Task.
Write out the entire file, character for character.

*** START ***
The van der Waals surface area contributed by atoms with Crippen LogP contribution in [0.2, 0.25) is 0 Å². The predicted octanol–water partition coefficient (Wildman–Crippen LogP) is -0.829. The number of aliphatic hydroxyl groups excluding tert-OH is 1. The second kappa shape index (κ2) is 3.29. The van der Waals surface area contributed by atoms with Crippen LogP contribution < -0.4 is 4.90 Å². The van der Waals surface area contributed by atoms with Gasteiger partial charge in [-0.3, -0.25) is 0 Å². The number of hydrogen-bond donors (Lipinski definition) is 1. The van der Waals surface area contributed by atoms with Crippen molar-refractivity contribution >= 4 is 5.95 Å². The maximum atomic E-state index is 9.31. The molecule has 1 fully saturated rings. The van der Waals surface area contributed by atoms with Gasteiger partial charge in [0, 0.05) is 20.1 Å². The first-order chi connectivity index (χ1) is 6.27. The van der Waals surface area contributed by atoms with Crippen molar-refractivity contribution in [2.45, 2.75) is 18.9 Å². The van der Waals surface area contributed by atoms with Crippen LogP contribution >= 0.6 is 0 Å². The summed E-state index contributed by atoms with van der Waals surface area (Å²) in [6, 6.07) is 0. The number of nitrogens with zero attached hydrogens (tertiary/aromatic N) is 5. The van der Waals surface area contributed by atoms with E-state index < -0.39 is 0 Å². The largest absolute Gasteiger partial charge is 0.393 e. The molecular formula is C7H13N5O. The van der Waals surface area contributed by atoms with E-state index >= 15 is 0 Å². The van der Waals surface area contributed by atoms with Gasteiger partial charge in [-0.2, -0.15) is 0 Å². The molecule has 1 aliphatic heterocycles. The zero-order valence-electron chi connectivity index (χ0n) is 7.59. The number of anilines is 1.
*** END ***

The van der Waals surface area contributed by atoms with Crippen LogP contribution in [0.2, 0.25) is 0 Å². The predicted octanol–water partition coefficient (Wildman–Crippen LogP) is -0.829. The number of aliphatic hydroxyl groups excluding tert-OH is 1. The second kappa shape index (κ2) is 3.29. The van der Waals surface area contributed by atoms with Crippen LogP contribution < -0.4 is 4.90 Å². The van der Waals surface area contributed by atoms with Gasteiger partial charge in [-0.3, -0.25) is 0 Å². The number of hydrogen-bond donors (Lipinski definition) is 1. The van der Waals surface area contributed by atoms with Crippen molar-refractivity contribution >= 4 is 5.95 Å². The maximum atomic E-state index is 9.31. The molecule has 1 fully saturated rings. The van der Waals surface area contributed by atoms with Gasteiger partial charge in [0, 0.05) is 20.1 Å². The first-order chi connectivity index (χ1) is 6.27. The van der Waals surface area contributed by atoms with Crippen molar-refractivity contribution in [2.45, 2.75) is 18.9 Å². The van der Waals surface area contributed by atoms with Crippen LogP contribution >= 0.6 is 0 Å². The summed E-state index contributed by atoms with van der Waals surface area (Å²) in [6, 6.07) is 0. The number of nitrogens with zero attached hydrogens (tertiary/aromatic N) is 5. The van der Waals surface area contributed by atoms with E-state index < -0.39 is 0 Å². The largest absolute Gasteiger partial charge is 0.393 e. The molecular formula is C7H13N5O. The van der Waals surface area contributed by atoms with E-state index >= 15 is 0 Å². The van der Waals surface area contributed by atoms with Gasteiger partial charge in [-0.2, -0.15) is 0 Å². The molecule has 1 aliphatic heterocycles. The zero-order valence-electron chi connectivity index (χ0n) is 7.59. The number of anilines is 1.